June 9, 2023

When “John Wick” debuted in 2014, it wasn’t exactly a mega hit, but the film was well-received enough to gain a cult following via word-of-mouth. It brought in $14 million in its first weekend — double what it was projected to make. Not bad for a film that Variety noted was predicted to be “another nail in [Keanu Reeves’] career coffin.” And it was well-earned. “John Wick” felt like a minor evolution in the action movie genre, combining multiple techniques and stylistic elements to create something that felt original yet indebted to action movie history.

When the film starts, you’re drawn into an affecting depiction of grief, with Reeves’ titular hitman introduced as a widower suffering in the wake of his wife’s death. Don’t get me wrong, I don’t think “John Wick” is a nuanced and insightful exploration of grief, but Reeves shuffling through an oppressively sterile modern home alone, accompanied by little to no score, is effective at conveying his loneliness.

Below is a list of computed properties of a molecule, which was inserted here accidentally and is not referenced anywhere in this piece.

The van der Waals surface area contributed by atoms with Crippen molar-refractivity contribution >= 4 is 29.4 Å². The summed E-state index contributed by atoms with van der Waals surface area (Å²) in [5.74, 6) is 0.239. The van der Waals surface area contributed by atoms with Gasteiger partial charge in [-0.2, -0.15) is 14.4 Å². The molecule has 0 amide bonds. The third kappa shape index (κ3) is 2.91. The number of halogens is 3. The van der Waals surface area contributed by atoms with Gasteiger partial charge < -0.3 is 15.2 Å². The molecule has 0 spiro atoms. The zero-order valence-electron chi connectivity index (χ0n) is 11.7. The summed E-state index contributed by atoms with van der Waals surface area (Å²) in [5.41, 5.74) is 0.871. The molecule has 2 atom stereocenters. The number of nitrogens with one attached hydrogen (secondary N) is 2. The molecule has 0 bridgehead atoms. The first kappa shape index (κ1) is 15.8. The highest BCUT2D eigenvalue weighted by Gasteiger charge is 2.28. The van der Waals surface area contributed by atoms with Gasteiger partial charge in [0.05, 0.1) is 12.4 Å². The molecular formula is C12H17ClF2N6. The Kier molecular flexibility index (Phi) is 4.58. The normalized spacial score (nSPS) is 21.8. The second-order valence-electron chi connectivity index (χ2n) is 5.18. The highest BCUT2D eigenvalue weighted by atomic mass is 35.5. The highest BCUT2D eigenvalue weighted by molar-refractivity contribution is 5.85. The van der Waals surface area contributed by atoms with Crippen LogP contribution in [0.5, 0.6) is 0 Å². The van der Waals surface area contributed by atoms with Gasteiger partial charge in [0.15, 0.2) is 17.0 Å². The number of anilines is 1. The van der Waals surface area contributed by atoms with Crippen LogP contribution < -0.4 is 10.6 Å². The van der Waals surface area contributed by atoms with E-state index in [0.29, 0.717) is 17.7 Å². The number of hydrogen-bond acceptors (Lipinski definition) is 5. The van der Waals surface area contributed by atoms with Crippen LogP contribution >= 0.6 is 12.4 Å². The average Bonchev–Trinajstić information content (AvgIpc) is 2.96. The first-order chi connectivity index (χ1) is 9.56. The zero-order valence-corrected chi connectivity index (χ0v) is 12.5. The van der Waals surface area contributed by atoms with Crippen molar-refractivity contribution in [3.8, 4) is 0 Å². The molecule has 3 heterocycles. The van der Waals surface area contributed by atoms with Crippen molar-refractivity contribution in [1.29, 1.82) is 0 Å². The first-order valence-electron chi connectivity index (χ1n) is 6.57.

The minimal sound design in these moments is, again, nothing revolutionary, but shows a sensitivity on the part of Chad Stahelski and David Leitch. Every shuffle of a bed cover, slow sigh, and footstep dragged across tiled floor demonstrates the first-time directors’ awareness of the importance of dynamics. Things are about to get extremely intense, but that eventual switch is made all the more impactful by these quiet opening moments, even if there is the regrettable “Fridging” element — a favorite practice of Christopher Nolan — whereby the dead wife trope is used to motivate the central male character.

With subsequent films in the franchise, audiences would be thrown right into the action, helping to emphasize the relentless struggle faced by John Wick, but sacrificing that interplay of tones that made the first film so intriguing.

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